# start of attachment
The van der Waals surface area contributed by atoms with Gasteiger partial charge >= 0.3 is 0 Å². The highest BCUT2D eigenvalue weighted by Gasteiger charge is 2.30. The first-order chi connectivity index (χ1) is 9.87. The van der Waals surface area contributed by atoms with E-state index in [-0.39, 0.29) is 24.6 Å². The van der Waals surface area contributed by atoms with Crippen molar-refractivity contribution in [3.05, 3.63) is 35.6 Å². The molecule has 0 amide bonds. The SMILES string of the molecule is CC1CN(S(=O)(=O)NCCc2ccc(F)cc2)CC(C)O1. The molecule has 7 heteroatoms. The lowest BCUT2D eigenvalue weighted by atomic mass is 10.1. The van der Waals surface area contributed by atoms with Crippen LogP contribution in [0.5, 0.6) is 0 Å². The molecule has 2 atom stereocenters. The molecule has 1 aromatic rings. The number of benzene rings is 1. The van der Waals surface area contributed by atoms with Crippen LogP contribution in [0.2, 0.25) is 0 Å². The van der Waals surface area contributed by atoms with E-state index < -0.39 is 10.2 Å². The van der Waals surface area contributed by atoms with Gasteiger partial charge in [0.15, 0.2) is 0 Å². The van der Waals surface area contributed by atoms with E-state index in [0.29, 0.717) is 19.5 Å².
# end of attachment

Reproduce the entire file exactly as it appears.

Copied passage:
The van der Waals surface area contributed by atoms with Gasteiger partial charge >= 0.3 is 0 Å². The highest BCUT2D eigenvalue weighted by Gasteiger charge is 2.30. The first-order chi connectivity index (χ1) is 9.87. The van der Waals surface area contributed by atoms with E-state index in [-0.39, 0.29) is 24.6 Å². The van der Waals surface area contributed by atoms with Crippen molar-refractivity contribution in [3.05, 3.63) is 35.6 Å². The molecule has 0 amide bonds. The SMILES string of the molecule is CC1CN(S(=O)(=O)NCCc2ccc(F)cc2)CC(C)O1. The molecule has 7 heteroatoms. The lowest BCUT2D eigenvalue weighted by atomic mass is 10.1. The van der Waals surface area contributed by atoms with Crippen LogP contribution in [0.5, 0.6) is 0 Å². The molecule has 2 atom stereocenters. The molecule has 1 aromatic rings. The number of benzene rings is 1. The van der Waals surface area contributed by atoms with Crippen LogP contribution in [0.2, 0.25) is 0 Å². The van der Waals surface area contributed by atoms with E-state index < -0.39 is 10.2 Å². The van der Waals surface area contributed by atoms with Gasteiger partial charge in [0.15, 0.2) is 0 Å². The van der Waals surface area contributed by atoms with E-state index in [0.29, 0.717) is 19.5 Å².